U of S | Mailing List Archive | alt-photo-process-l | Re: dig negs

Re: dig negs

On Oct 3, 2006, at 3:58 AM, Dan Burkholder wrote:

Hi Joe,

The images on that web site are jpegs of the images that were turned
into hand-coated platinum/palladium and pigment-over–platinum. The
actual prints were much nicer (richer and with more charm) than the
reproductions. I don't find any virtue in photographing (or scanning)
prints and then turning them into jpegs to put on the web. In my
experience, photos of hand-coated prints almost always look dull and
lifeless unless you alter them in Photoshop anyway. Heck, back in the
old days when we had to submit slides for juried competitions and such,
I'd always "cheat" by shooting slides of a silver gelatin prints
instead; a slide of the "real" pt/pd print would look like gray mud in
comparison. I never had final prints rejected because the print didn't
look like the entry slide that I'd submitted. Make sense? In the next
workshop in which we print alt images, I'll get a group shot of everyone
(with a big smile on their faces) holding their lovely prints!
I'm glad Joe asked the question, since I had made the mistake of thinking that what you showed us were prints that were made in the workshop. Now I understand you to say these are the original photos that the negatives were made from, not prints that were made from the negatives.

I have to agree with Joe; showing us the original images rather than the final prints tells us nothing whatever about how well the negatives work, and it seems... ..well, like Joe I don't see the point of offering these images as proof of the success of your method.

I do agree that it's difficult to reproduce prints accurately, as we all know, but I'd rather see the prints anyway.

Having said that, I will say that Dan's book, first edition, taught me how to make digital negatives, back in the days before photo- quality inkjet printers existed, and that his method worked quite well for me; I made a lot of gum prints from negatives printed on a 300 dpi and then a 600-dpi laser printer, using Dan's method for producing imagesetter negatives from bitmap files. (Note that these were also scanned on an ancient scanner, a UMax 300, I think). It's not really fair to compare them to gum prints made from negatives printed from today's inkjet printers, but even considering what I was working with at the time, they don't seem too shabby to me.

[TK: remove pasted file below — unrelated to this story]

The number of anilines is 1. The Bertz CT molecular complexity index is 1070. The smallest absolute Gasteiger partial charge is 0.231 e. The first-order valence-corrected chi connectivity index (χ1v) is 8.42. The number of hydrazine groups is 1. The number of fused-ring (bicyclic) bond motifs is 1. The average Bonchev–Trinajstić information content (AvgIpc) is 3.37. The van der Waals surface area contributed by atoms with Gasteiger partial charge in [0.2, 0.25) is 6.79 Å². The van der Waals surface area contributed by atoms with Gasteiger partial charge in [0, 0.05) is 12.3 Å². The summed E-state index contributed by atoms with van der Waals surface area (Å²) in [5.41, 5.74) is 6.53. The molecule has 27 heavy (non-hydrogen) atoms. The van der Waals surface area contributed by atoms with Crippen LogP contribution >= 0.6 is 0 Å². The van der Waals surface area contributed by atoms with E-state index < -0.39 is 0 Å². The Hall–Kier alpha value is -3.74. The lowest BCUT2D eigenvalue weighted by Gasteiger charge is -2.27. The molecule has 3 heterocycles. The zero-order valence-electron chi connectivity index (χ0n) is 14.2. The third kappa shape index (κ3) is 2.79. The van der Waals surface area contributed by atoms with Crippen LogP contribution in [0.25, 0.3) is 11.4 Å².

These ARE the prints, by the way, but I guess you can tell that anyway, like from the streaks in the background of the apricot. (At that time I thought it was cool to apply the coating very sparsely and streakily in the background area of an image so you could see the brushstrokes).

What I don't understand is the idea that's been bouncing around in this discussion that in Dan's method, the curve that came on the CD was supposed to fit all situations. That's sure not the way I remember it. Dan offered a few curves to try, and showed you how to alter those curves to fit your situation, or make your own curves from scratch. It wasn't a one-size-fits-all method as it's been portrayed here; instead it taught you how to make a curve that would result in your printed image, printed with your own situation and variables, matching the tonal scale of the computer file.

BTW Dan, I'm sorry I didn't know you were going to be so close; I would have stopped by to say hello.


  • Follow-Ups:
  • References: